A teocalli (Nahuatl: "God-house") is a Mesoamerican pyramid surmounted by a temple. The pyramid is terraced, and some of the most important religious rituals in Pre-Columbian Mexico took place in the temple at the top of the pyramid.
The famous, although no longer extant, Aztec Huey Teocalli ("Great Temple," Spanish, Templo Mayor) was located next to what is now Mexico City's main square, the Zócalo. A famous 1848 painting by Emanuel Leutze depicts "The Storming of Teocalli by Cortez and his Troops," which Leutze painted four years before his classic "Washington Crossing the Delaware."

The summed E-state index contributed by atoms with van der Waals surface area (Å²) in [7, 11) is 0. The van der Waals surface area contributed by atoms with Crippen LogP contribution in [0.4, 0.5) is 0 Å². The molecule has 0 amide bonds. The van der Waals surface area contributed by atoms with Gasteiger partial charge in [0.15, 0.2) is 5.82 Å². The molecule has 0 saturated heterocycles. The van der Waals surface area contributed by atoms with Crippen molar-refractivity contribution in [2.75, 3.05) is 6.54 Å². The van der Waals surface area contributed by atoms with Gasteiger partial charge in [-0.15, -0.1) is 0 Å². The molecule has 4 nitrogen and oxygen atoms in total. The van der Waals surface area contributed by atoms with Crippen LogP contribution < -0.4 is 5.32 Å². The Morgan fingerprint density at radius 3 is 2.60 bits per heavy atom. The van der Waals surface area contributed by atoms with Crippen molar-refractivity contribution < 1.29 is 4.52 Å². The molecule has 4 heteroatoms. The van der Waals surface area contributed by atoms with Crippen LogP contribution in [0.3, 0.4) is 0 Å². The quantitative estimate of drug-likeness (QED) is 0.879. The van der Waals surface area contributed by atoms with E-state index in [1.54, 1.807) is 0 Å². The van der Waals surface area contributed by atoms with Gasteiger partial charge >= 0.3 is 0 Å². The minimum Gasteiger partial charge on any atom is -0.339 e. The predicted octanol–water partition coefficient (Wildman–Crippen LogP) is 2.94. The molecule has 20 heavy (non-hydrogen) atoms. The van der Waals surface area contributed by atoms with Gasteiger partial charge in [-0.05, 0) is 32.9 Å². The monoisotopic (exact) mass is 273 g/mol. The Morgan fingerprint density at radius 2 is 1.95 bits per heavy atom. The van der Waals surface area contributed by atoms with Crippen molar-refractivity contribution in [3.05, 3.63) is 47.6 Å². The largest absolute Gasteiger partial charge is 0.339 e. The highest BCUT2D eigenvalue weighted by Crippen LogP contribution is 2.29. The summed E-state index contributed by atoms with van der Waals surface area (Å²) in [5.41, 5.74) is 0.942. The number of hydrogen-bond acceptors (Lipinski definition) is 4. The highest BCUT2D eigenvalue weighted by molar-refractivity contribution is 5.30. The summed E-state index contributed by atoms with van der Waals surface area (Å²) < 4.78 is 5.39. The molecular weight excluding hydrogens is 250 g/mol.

In contemporary culture
Also used in modern context by Chicano people involved in the Native American Church. Chicano chapters of the Native American Church refer to the organization as a "teocalli".
|This article about a Mexican building or structure is a stub. You can help Wikipedia by expanding it.|
|This article about a religious building or structure is a stub. You can help Wikipedia by expanding it.|